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City and Country School
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Mission Statement and Philosophy

City and Country School, for children ages 2-13, was founded in 1914 by the pioneering educator, Caroline Pratt, during the dynamic period of Progressive Education.

Believing that education is fundamentally a social process, we strive to create a vital school community that supports each child’s innate passion for learning while also expanding their understanding of communities and cultures that exist beyond school and home.

The teacher’s place is alongside the child, posing questions that elicit imaginative thinking, problem-solving, and decision-making in pursuit of a deeper perspective. In the partnership of learning among children and teachers, community is lived through purposeful experiences that foster responsibility, cooperation, active participation, care, and respect—qualities necessary to the life of a democratic society.

With social studies as the core of the curriculum, enriched through science, mathematics, literature, and the arts, students are offered varied opportunities to explore and question the human story, both past and present. Academic and practical skills are embedded in contexts meaningful to children, within larger, in-depth investigations.

C&C graduates are rigorous, original thinkers who embrace inquiry and experimentation as a means toward discovery. Compassionate in spirit, supportive of the needs and ideas of fellow citizens, and sure of their ability to solve problems, they move confidently into the world and contribute positively throughout their lives.

Philosophy

Most of us have memories of traditional elementary school education. Our teachers taught us subjects that we were expected to master; we were tested on our mastery, and then we were moved on to the next class—often without the chance to ever apply the skills or “tools” that we had been taught. Whether what we learned touched our lives and made sense didn’t seem to be important.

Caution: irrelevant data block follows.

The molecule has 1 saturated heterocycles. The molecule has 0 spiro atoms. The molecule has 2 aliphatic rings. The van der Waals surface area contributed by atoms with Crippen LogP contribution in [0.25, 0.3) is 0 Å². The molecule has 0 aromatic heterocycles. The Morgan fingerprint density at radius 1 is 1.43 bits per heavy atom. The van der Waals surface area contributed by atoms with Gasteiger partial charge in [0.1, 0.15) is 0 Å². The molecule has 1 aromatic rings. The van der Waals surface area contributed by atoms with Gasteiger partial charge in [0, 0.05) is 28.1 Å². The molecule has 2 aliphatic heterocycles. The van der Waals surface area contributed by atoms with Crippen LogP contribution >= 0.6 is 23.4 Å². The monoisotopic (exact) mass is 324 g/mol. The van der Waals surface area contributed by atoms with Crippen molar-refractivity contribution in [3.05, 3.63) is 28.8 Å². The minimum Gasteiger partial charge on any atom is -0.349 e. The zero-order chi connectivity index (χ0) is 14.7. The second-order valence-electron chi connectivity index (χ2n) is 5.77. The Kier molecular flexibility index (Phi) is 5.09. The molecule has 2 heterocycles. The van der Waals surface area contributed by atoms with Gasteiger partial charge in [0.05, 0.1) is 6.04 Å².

At City and Country School, we think learning is a passionate experience. The process of learning is critically important, and we help children realize that knowing how to find an answer or ask a question is often more useful than the answer itself. We encourage children to try things for themselves, to explore and draw conclusions without fear of failure. We provide opportunities through which children come to value themselves, other people, ideas, skills, responsibilities, and hard work.

We see children both as individuals and as members of a Group. We want children to feel the satisfaction and excitement of their own growing creativity and expertise and to know the shared joy and inspiration of collaboration. The classroom as a resource to be used by the children: a safe, well-planned environment in which constructive work and creative dramatic play can take place. C&C teachers carefully choose meaningful materials to develop students’ responsibility and age-appropriate work standards.

At the core of our curriculum—one which successfully integrates the arts, academics, and ethics—is a belief in the fundamental importance of direct experiences, many of which bring children outside the classroom to serve the larger school community or visit the surrounding neighborhoods. Trips and jobs are viewed as essential hands-on learning tools. From the earliest ages, research in all forms is encouraged as a natural response to everyday experiences and inquiries. As the children’s world enlarges and their quest for information and understanding becomes increasingly based on written communication, they are taught the necessary academic skills.

We believe that in order for children to internalize a sense of moral responsibility to their community, they have to learn to make choices and be responsible for them. Through the discussion and negotiation that evolve in everyday experiences, particularly in their jobs, the children become problem-solvers and critical thinkers.

As a result, after over a century of experiment and practice, the City and Country School is a place where:

  • Children are respected
  • Children are active participants in their learning
  • Children develop the skills necessary to pursue their love of learning
  • Children are expected to become responsible members of their Group and the School community
  • Children learn to recognize and accept strengths and weaknesses in themselves and others
  • Children become lifelong learners